We have a lot of kit for Mikaere. Things that he might need. Our paedatrician once called our flat a mini hospital ward. When you walk into the spare room there are oxygen tanks. And there are nasal cannulas and a suction machine with a kajillion catheters. There is the stat monitor we cart around in the buggy, just in case. We have pumps and giving sets for the days that Kai’s too poorly to manage bolus feeds. We have a tool box under our bed. It’s filled with emergency just in case meds and IV equipment.
There are three giant plastic boxes in our living room. One is filled with just in case meds. Powdered antibiotics. Seizure meds. Movicol for constipated days and gaviscon for refluxy days. There is one for all the extra stuff. There is numbing cream just in case we need to do bloods, sterile kits, aprons and creams and spare ngs and all the rest of it. The third is a giant box full of enteral syringes, just in case we run out.
We have at least three boxes of medical latex gloves, just in case you’re doing something that requires gloves.
When we first got all the kit, the just in case everything was overwhelming. So much stuff. Now? Now this is our new normal. I can pack up the buggy in 10 minutes (thanks to being extra organised and having a kit ready to go), printing off an updated cheatsheet for the new whoever from whatever appointment, and gathered all the extra whatever we need for the day from our stash.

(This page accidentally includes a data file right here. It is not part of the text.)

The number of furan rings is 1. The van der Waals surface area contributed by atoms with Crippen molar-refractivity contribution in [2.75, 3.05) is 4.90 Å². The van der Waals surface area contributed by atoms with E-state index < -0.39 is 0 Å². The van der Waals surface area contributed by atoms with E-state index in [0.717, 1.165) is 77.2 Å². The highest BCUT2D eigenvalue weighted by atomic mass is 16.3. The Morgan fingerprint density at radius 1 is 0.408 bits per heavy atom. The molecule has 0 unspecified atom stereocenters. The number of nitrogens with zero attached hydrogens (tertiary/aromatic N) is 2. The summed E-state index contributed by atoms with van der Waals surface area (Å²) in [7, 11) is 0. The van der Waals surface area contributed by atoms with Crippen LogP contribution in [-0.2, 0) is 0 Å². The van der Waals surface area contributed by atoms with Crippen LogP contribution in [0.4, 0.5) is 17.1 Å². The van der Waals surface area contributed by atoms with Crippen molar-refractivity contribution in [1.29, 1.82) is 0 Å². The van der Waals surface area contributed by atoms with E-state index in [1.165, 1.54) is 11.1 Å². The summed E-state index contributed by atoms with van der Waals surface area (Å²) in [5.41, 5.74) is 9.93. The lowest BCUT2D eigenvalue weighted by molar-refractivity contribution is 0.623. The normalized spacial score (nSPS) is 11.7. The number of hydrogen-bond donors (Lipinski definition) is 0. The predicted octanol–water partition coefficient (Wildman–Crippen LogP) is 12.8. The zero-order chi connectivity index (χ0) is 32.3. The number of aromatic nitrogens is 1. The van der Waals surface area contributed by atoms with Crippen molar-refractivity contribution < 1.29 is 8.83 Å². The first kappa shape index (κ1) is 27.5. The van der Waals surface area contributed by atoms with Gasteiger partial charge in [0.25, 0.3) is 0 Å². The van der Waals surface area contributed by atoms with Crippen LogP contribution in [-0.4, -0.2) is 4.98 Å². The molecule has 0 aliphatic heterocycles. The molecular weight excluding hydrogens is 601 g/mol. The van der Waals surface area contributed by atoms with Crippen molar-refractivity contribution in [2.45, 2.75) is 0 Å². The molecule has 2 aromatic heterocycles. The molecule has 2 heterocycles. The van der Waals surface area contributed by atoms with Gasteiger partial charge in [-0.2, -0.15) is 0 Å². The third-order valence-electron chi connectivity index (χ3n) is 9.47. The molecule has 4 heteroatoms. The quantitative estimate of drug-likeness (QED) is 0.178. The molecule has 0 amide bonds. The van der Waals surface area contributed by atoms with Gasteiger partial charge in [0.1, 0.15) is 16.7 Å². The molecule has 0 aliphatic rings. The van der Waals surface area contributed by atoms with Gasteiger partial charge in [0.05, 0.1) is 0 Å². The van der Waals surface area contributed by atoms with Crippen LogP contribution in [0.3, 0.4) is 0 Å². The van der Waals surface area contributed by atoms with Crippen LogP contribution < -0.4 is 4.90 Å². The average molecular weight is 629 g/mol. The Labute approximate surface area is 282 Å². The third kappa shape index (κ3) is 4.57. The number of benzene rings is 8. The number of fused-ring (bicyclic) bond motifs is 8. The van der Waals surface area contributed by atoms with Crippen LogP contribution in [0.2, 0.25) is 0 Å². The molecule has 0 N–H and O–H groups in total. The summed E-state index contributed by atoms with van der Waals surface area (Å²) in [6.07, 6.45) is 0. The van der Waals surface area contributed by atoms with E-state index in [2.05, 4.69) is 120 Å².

It works well enough. Mostly. However, it doesn’t work so well when I’m somewhere that requires me to park the buggy. It means I can’t leave controlled substances (aka seizure medication) in the buggy, and I can’t leave a tank of o2 just hanging about. Or quite expensive stat monitors. All of those things no.
An outing without the buggy to carry our gear requires some planning. An overnight stay requires spreadsheet-level organisation, and when we arrive at our destination, we descend with our equipment and take over the space.
Still, I find it comforting to have all the things, just in case. Sometimes it can mean the difference between being in hospital and not being in hospital, being able to manage at home or while we’re out and about. Worth it, hey? If I’m able to keep my boy out of the A&E, it’s worth it a million times over.
The reason I write this post is because I overheard a new father exclaim over the amount of gear they had for their (neurotypical) newborn. A wanted to share our perspective with him, but couldn’t, because I’m a stranger and was eavesdropping. It’s always about perspective, hey? Because from my perspective, all his stuff can fit in one bag. Food, entertainment, nappies + a change of clothes. I could fit that in my *handbag* and be positively delighted. We don’t live that life. So hey ho. Onwards we go with all our piles and piles of just in case stuff.